Truban: We Don’t Want to Staff State Firms with Own People, But Experts

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Progressive Slovakia-Together parties leader Michal Truban (photo by TASR)

Bratislava, August 12 (TASR) – The Progressive Slovakia (PS) and Together parties want to bring about a change in the political culture and professionalism, leader of the two parties Michal Truban has told TASR in an interview, adding that the parties don’t want to staff state-run companies with their “own people” but with high-quality experts who will work on change.

“We don’t want to come in and install our own people in state-run companies. We actually want to organise large and transparent public contests. We want people who are as good as possible to be able to participate in state governance and to help the state to change,” said Truban.

The two parties also want to put high-quality people on their slate for the general election, reflecting the public in terms of genders, regions, as well as professionally. According to Truban, the aim is to demonstrate change in political culture by forming links and via decency.

The PS-Together coalition will present its specific election agenda in late August. Truban stressed that it wants to carry out reforms in a sensible manner so that they’ll progress gradually and will be tested. “…so that we’ll be able to see whether something makes sense or not. In general, we want to give politics a new philosophy,” said Truban, who didn’t want to be more specific regarding the agenda for now, although he did say that education reform is planned.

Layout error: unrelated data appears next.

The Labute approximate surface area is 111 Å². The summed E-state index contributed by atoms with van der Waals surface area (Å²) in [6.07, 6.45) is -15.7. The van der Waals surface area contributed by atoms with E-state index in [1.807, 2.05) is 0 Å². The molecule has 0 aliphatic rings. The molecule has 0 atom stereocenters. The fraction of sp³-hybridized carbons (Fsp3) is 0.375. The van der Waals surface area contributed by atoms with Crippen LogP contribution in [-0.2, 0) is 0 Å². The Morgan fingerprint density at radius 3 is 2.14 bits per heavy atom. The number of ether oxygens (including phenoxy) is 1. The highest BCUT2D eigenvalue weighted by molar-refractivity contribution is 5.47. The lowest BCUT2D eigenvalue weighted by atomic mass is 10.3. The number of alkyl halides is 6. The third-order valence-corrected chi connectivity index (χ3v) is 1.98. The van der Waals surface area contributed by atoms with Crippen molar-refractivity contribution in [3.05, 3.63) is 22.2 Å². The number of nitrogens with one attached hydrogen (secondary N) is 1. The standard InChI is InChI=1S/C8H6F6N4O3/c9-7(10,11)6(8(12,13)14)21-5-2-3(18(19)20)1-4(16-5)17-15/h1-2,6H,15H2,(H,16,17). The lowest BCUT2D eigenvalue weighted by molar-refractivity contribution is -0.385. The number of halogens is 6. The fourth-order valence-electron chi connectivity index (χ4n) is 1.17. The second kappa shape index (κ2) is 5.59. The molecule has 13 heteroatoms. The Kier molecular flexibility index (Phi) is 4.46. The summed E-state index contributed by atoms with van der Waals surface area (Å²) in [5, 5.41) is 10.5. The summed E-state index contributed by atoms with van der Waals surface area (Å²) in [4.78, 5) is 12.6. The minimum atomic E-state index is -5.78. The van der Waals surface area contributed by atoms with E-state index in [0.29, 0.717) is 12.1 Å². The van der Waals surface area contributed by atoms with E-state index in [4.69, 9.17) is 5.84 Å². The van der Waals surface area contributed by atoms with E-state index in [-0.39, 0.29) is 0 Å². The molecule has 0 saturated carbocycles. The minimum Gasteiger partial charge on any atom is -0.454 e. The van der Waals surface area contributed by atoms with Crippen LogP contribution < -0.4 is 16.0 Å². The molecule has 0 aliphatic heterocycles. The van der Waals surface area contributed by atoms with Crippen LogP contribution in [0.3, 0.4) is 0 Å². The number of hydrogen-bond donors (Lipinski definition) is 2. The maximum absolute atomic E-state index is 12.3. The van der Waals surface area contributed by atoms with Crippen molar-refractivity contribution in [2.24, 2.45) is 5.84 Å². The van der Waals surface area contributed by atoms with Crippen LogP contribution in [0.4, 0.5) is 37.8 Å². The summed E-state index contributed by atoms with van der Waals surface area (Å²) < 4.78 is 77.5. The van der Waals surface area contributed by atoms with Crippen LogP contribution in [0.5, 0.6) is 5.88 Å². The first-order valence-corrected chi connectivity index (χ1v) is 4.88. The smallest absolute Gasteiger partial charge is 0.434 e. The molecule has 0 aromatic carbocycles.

It’s a top priority for PS and Together for the post of education minister to be staffed by a high-quality person. Among the elements that they want to change are access to teachers, their remuneration system, as well as the way in which schools are run and classes created.

Truban noted that little money is given to science, which is underfinanced in Slovakia. At the same time, talented Slovak scientists are working abroad. He pointed to the fact that there is a lack of a connection between scientific institutions, academics and firms. “If we manage to interconnect this better, we’ll obtain a great deal of higher added value, we’ll have many more patents, innovations etc.,” said Truban. Asked how he wants to achieve this, Truban pointed to education. “It’s a cyclical system. It isn’t easy. There’s a need to educate children from early childhood, to reform universities, provide much more money to scientific institutions,” he said.

If they make it into the next government, the two parties want to launch their education reform as early as in the first electoral term. Truban believes that if this is a top priority and experienced people with managerial skills work on it, the reform will have a chance of success.

If the two parties find themselves in opposition, they’ll make use of all possible tools to help Slovakia, stated Truban, adding that key reforms can’t be pushed through from the opposition, however, and that their ambition is to be part of the government.